MoveMent adds a layer of legitimacy to rentals
What is the top problem with rental listings? You already know the answer – fake listings, old pictures, and false information, especially on classified-type sites that offer no real means of verification of any information. Sure, you could just go to a reliable real estate search site, but can you even be sure that the pictures uploaded aren’t a decade old? Nope.
Enter MoveMent, a New York based startup that adds legitimacy by rentals by working exclusively through smartphones. That’s right – no one can upload a listing unless they’re on a smartphone. Why? Because a smartphone has GPS, and the system can verify not only when the pictures were taken, but exactly where.
The app will soon launch in the iTunes store, and will not require any account or registration to use, and all listings are free to upload. Renters will be able to check out available units by videos and photos in real time and directly contact the person who posted the listing (be it a Realtor or landlord). If the listing goes live at 10:01am and a renter sees it at 10:02, there is a chance the agent is still in the unit, so connecting the two immediately through text or phone can improve the chances of the unit renting faster.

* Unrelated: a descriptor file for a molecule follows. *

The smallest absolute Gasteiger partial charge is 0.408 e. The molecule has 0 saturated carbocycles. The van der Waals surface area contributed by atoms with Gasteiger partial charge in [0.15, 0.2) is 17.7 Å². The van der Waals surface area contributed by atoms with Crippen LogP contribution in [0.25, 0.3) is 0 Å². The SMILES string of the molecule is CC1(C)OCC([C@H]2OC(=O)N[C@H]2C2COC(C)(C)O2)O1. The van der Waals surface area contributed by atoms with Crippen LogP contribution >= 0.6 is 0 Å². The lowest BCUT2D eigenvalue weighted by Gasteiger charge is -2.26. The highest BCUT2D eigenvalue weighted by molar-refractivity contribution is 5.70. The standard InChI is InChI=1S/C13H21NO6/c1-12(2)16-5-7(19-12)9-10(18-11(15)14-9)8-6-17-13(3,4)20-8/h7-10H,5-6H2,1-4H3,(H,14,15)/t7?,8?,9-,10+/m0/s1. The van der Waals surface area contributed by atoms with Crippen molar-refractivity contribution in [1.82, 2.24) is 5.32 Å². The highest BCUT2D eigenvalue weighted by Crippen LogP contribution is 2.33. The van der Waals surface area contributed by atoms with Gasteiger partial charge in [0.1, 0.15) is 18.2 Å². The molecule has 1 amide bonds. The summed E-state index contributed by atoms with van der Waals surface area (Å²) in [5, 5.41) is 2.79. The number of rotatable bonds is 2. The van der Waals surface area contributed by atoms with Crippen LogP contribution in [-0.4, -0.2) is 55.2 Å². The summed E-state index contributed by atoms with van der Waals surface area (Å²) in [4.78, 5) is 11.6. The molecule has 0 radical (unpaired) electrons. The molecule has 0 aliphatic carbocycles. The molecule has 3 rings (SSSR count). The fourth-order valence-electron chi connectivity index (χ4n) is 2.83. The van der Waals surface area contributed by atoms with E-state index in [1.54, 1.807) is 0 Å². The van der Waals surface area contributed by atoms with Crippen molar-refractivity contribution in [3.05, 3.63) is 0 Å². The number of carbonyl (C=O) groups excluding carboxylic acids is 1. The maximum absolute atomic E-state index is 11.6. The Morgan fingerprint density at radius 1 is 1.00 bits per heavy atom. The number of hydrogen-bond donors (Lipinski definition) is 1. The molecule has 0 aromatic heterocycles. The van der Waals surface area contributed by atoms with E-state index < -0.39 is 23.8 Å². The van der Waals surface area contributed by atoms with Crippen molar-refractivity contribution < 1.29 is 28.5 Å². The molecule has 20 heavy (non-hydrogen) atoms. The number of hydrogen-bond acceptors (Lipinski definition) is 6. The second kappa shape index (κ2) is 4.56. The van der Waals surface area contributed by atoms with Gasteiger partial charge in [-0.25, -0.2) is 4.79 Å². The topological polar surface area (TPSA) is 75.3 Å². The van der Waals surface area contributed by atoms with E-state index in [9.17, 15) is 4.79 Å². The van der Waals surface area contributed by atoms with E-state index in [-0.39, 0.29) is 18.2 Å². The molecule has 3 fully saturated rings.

Speeding up the rental process
Agents and landlords get an email when they post a listing that generates HTML code so they can embed it in any platform and showcase the listings elsewhere, like a blog or website.
Additionally, renters will be able to save favorites and share them over email, text, Facebook, and Twitter, again emphasizing the speed of renting, which is particularly appealing to renters in markets where inventory is tight and getting a rental can be tough.
We don’t see this as any form of a substitute for real estate search sites, as it relies on users to upload rather than syndicating from major sources, but this niche app could enjoy some fanfare in big cities like New York, San Francisco, Houston, and the like, where there will be enough listings to make it worthwhile for a renter to remain engaged and interested.
Austin tops the list of best places to buy a home
When looking to buy a home, taking the long view is important before making such a huge investment – where are the best places to make that commitment?
Looking at the bigger picture